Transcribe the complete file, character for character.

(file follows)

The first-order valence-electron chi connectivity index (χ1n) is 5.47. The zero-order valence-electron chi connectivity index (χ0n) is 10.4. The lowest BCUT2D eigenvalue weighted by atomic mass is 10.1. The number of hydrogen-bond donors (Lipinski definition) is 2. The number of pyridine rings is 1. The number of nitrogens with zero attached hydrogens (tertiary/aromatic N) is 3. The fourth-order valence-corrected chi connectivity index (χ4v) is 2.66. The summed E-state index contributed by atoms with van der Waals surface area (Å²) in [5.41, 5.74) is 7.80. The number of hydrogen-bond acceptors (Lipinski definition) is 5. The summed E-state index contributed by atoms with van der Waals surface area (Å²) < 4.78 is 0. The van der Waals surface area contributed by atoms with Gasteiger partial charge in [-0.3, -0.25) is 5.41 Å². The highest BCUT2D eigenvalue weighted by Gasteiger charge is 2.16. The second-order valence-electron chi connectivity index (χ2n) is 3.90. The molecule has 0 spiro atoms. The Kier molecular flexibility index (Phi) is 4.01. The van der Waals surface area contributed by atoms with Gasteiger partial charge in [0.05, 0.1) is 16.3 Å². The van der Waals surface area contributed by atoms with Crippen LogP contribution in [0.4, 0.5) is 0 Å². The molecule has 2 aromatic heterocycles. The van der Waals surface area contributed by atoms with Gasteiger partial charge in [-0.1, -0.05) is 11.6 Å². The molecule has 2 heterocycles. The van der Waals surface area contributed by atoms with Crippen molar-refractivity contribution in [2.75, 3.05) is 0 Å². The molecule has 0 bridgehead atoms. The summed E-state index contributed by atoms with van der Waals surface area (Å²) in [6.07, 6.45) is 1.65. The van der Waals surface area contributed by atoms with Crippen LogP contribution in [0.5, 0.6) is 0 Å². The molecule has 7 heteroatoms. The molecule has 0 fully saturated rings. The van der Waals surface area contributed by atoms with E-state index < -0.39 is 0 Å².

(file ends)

The first-order valence-electron chi connectivity index (χ1n) is 5.47. The zero-order valence-electron chi connectivity index (χ0n) is 10.4. The lowest BCUT2D eigenvalue weighted by atomic mass is 10.1. The number of hydrogen-bond donors (Lipinski definition) is 2. The number of pyridine rings is 1. The number of nitrogens with zero attached hydrogens (tertiary/aromatic N) is 3. The fourth-order valence-corrected chi connectivity index (χ4v) is 2.66. The summed E-state index contributed by atoms with van der Waals surface area (Å²) in [5.41, 5.74) is 7.80. The number of hydrogen-bond acceptors (Lipinski definition) is 5. The summed E-state index contributed by atoms with van der Waals surface area (Å²) < 4.78 is 0. The van der Waals surface area contributed by atoms with Gasteiger partial charge in [-0.3, -0.25) is 5.41 Å². The highest BCUT2D eigenvalue weighted by Gasteiger charge is 2.16. The second-order valence-electron chi connectivity index (χ2n) is 3.90. The molecule has 0 spiro atoms. The Kier molecular flexibility index (Phi) is 4.01. The van der Waals surface area contributed by atoms with Gasteiger partial charge in [0.05, 0.1) is 16.3 Å². The van der Waals surface area contributed by atoms with Crippen LogP contribution in [0.4, 0.5) is 0 Å². The molecule has 2 aromatic heterocycles. The van der Waals surface area contributed by atoms with Gasteiger partial charge in [-0.1, -0.05) is 11.6 Å². The molecule has 2 heterocycles. The van der Waals surface area contributed by atoms with Crippen molar-refractivity contribution in [2.75, 3.05) is 0 Å². The molecule has 0 bridgehead atoms. The summed E-state index contributed by atoms with van der Waals surface area (Å²) in [6.07, 6.45) is 1.65. The van der Waals surface area contributed by atoms with Crippen LogP contribution in [0.5, 0.6) is 0 Å². The molecule has 7 heteroatoms. The molecule has 0 fully saturated rings. The van der Waals surface area contributed by atoms with E-state index < -0.39 is 0 Å².